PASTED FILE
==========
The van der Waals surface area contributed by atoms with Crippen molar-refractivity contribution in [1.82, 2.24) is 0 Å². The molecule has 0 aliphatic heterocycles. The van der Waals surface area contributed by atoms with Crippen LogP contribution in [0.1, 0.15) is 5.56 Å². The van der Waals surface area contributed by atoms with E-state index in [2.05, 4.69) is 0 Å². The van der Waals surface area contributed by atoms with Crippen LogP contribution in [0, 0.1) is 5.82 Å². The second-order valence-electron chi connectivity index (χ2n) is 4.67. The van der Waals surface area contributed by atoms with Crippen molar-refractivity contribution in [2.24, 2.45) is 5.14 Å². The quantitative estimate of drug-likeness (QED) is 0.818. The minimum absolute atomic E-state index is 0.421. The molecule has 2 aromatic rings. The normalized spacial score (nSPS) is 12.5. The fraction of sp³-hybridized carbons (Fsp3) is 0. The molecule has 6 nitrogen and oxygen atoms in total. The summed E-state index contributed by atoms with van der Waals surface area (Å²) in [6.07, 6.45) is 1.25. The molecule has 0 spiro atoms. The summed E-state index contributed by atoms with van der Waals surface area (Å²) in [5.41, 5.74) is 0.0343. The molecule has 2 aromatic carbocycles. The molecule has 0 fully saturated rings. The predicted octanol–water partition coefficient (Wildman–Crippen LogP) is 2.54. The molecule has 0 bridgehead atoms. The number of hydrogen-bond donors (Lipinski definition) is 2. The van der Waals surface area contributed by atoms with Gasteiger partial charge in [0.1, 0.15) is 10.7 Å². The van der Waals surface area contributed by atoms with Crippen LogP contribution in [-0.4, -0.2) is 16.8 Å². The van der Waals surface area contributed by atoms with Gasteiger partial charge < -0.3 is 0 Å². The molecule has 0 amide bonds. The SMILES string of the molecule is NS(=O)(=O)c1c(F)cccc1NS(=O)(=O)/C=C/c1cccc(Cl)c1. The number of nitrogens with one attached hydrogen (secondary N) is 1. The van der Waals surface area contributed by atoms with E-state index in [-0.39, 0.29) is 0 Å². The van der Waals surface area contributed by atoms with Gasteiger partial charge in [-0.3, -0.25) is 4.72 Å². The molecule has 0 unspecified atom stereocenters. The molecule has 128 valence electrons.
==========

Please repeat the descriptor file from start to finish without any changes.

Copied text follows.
The van der Waals surface area contributed by atoms with Crippen molar-refractivity contribution in [1.82, 2.24) is 0 Å². The molecule has 0 aliphatic heterocycles. The van der Waals surface area contributed by atoms with Crippen LogP contribution in [0.1, 0.15) is 5.56 Å². The van der Waals surface area contributed by atoms with E-state index in [2.05, 4.69) is 0 Å². The van der Waals surface area contributed by atoms with Crippen LogP contribution in [0, 0.1) is 5.82 Å². The second-order valence-electron chi connectivity index (χ2n) is 4.67. The van der Waals surface area contributed by atoms with Crippen molar-refractivity contribution in [2.24, 2.45) is 5.14 Å². The quantitative estimate of drug-likeness (QED) is 0.818. The minimum absolute atomic E-state index is 0.421. The molecule has 2 aromatic rings. The normalized spacial score (nSPS) is 12.5. The fraction of sp³-hybridized carbons (Fsp3) is 0. The molecule has 6 nitrogen and oxygen atoms in total. The summed E-state index contributed by atoms with van der Waals surface area (Å²) in [6.07, 6.45) is 1.25. The molecule has 0 spiro atoms. The summed E-state index contributed by atoms with van der Waals surface area (Å²) in [5.41, 5.74) is 0.0343. The molecule has 2 aromatic carbocycles. The molecule has 0 fully saturated rings. The predicted octanol–water partition coefficient (Wildman–Crippen LogP) is 2.54. The molecule has 0 bridgehead atoms. The number of hydrogen-bond donors (Lipinski definition) is 2. The van der Waals surface area contributed by atoms with Gasteiger partial charge in [0.1, 0.15) is 10.7 Å². The van der Waals surface area contributed by atoms with Crippen LogP contribution in [-0.4, -0.2) is 16.8 Å². The van der Waals surface area contributed by atoms with Gasteiger partial charge < -0.3 is 0 Å². The molecule has 0 amide bonds. The SMILES string of the molecule is NS(=O)(=O)c1c(F)cccc1NS(=O)(=O)/C=C/c1cccc(Cl)c1. The number of nitrogens with one attached hydrogen (secondary N) is 1. The van der Waals surface area contributed by atoms with E-state index in [-0.39, 0.29) is 0 Å². The van der Waals surface area contributed by atoms with Gasteiger partial charge in [-0.3, -0.25) is 4.72 Å². The molecule has 0 unspecified atom stereocenters. The molecule has 128 valence electrons.